If you read any dated text in Japanese that refers to Islam, or, say, watch the movie Ghandi with Japanese subtitles, you may see the word Islam written with the characters 回教, or kaikyou (or in Chinese, huíjiào). Archaically this was also written 回回, in which case it was pronounced Uiui in Japanese and huíhuí in Chinese. Where did these characters come from and why were they used to refer to Islam?
Christian Europe’s first interraction with the Islam religion was with the Arab Middle East and with the first Caliphate that rapidly expanded to dominate the Middle East, North Africa, and Persia and directly challenge the waning influence of the kingdoms of post-Roman Europe. The Far East had a much slower and gradual introduction to the religion and the Muslim people. The first reference of the characters identified by scholars is during the Northern Song Dynasty in the 10th to 12th centuries, when the characters 回回 were used to refer to the religion of the Uyghers (the name of the people was written as 回鶻、or 回紇). For centuries, the words were used almost interchangeably because the Uyghurs were the only Muslim people known to the Chinese, but as Islam spread, the characters 回回 were expanded to broadly include more people than just the Uyghurs, and during the Ming Dynasty, the characters 回回 were converted into 回教.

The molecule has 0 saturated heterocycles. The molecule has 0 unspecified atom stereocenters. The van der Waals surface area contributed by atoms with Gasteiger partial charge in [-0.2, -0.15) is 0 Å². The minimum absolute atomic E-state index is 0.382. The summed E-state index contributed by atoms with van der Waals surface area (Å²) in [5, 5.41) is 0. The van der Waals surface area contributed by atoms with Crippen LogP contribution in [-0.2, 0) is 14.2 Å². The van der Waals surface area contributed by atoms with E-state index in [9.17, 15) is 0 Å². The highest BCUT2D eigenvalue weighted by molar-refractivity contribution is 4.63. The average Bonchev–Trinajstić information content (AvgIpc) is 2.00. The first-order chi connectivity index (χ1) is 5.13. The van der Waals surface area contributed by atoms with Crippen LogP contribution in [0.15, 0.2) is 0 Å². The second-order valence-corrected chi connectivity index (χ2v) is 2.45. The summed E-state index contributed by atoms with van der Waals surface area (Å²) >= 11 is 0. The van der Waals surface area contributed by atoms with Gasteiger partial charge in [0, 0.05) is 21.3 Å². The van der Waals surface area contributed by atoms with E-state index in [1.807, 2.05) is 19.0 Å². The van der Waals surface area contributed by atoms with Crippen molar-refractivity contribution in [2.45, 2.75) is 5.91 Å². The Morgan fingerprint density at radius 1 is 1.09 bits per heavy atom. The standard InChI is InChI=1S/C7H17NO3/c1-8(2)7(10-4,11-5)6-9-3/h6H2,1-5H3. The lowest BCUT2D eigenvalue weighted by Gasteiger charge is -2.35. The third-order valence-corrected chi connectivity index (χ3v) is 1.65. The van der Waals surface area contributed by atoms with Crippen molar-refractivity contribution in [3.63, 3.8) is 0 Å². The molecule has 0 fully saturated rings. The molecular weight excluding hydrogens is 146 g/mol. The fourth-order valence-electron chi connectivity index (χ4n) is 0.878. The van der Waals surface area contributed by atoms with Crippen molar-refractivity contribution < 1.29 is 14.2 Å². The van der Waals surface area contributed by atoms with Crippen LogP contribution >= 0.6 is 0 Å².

Through the Ming and Qing dynasties, Chinese people who converted to Islam and who lived in China were called 回民, and the Turks of Central Asia were called 回部. Today, characters 回族 refer to the Hui people, a minority ethnic group in China of people who appear Chinese in external appearance but who follow the Muslim faith. The word 回部 refers not to the Turks of Central Asia but the Uyghurs. Exactly when the words came to Japan, or when they arrived in Japan and were understood, is not understood, at least not in any resource that I can find in my online research.
In the mid-20th century, the words were slowly understood as being inaccurate and possibly politically incorrect. Japan now almost universally uses the word イスラム教 or イスラーム, while the Chinese use the words 伊斯蘭教 (Yīsīlánjiào). However, Vietnam, which converted to a Roman letter alphabet in the 19th century, still keeps the old word for Islam with the word Hồi giáo, adopted from the original characters.